Customer Due Diligence (CDD) is not only about verifying identities, but also evaluating which customers present higher money laundering risks. So how is this established? This is done through examination of contextual information – such as political status, negative media, personal or professional connections, and most importantly an individual’s involvement in criminal activity (real or potential).
In some circumstances KYC/AML (Know Your Customer/Anti-Money Laundering) investigations reveal higher risk customers, known as Politically Exposed Persons (PEPs) and Special Interest Persons (SIPs).
What/Who is a Politically Exposed Person (PEP)?
PEPs are defined as individuals with high-profile political roles, or people who have been entrusted with a prominent political function. Due to the conspicuous positions they hold, they can present a higher risk of being involved in money laundering and/or terrorist financing.
It is important to note that PEP status does not automatically predict criminal behaviour, and that all monitoring requirements are simply preventative in nature. However, the extra risk exposure PEPs bring means that reporting entities must apply additional AML/CFT measures, when necessary, before establishing business relationships. This may mean conducting Enhanced Due Diligence (EDD), and it also means ongoing monitoring should occur to ensure reporting entities don’t miss changes in a PEP’s risk profile.
The criterion for PEPs varies globally and appears very broad. However, the Financial Action Task Force (FATF) issue frequent recommendations on PEPs, categorising them as:
- Government Officials
- Political Party Officials
- Senior Executives
- Relatives and Close Associates
Government Officials: are current or former officials appointed to domestic or foreign government positions.
Political Party Officials: are senior officials appointed to roles in major political parties.
Senior Executives: serve in positions, such as directors or board members, in government-owned commercial enterprises, or international organisations.
Relatives or Close Associates: include immediate family members of the previously mentioned - Government or Political Officials, or Senior Executives. This means spouses, parents, siblings, and spouse’s parents and siblings.
What/Who is a Special Interest Person (SIP)?
Like PEPs, SIPs are sanctioned because they present elevated risks of money laundering. In their case, however, this risk usually is predictive of criminal behaviour – due to their real or suspected involvement in crime.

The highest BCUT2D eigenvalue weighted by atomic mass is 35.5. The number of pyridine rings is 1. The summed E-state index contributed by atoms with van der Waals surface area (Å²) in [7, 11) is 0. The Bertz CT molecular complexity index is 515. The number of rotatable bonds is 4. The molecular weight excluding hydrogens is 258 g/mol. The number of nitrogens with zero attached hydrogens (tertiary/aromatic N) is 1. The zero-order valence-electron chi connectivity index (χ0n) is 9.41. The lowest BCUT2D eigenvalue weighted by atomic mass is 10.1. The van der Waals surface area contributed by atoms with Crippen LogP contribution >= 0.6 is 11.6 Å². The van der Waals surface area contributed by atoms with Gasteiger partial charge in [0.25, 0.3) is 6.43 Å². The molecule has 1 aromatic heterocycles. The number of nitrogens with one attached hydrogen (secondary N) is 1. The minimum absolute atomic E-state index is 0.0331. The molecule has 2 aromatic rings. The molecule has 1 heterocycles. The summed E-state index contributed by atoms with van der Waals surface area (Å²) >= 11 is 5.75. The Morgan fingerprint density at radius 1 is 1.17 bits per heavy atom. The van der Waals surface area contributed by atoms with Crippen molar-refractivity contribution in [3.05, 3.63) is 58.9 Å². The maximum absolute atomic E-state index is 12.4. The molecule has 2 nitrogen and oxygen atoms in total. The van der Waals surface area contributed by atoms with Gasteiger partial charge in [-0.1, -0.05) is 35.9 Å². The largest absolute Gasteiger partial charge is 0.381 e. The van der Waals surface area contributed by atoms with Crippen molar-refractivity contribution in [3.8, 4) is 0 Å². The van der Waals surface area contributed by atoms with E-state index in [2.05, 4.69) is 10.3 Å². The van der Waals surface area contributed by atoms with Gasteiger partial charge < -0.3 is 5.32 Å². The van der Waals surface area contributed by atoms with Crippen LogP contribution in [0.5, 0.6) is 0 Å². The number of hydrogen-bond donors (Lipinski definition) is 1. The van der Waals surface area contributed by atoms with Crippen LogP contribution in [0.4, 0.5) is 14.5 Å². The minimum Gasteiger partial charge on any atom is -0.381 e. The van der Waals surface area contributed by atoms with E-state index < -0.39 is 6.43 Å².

More specifically, SIPs are likely high-profile individuals who have either been convicted of financial/organised crime, or they have been subject to said investigations. SIPs may be identified via intelligence gathered during KYC/AML screening. SIPs are included on First AML’s watchlist, and should be considered high risk by the firms doing business with them.
Activities which may warrant an individual’s SIP status include:
- Financial crimes such as money laundering, fraud, tax evasion or theft
- Terrorism or the financing thereof
- Drug, weapons or human trafficking
- Corruption, bribery or extortion
- Organised crime, or
- War crimes
Again, like PEPs, firms entering business relationships with SIPs should consider the issue of RCAs (Relatives and Close Associates) when determining risk levels. Although it is not illegal to deal with SIPs, firms with high internal AML control, or firms concerned with reputational risks, should consider this status when engaging new customer relationships.
About First AML
First AML streamlines the entire anti-money laundering onboarding and compliance process. Backed by real expertise, its cloud-based KYC Passport allows complex entities to share their verification across multiple companies and geographies, at their discretion.
Making an otherwise complex and manual onboarding process simple for clients and cost effective and compliant for businesses, First AML delivers efficiency and time savings, protecting reputations, and enabling companies to be on the right side of history in the face of global threats.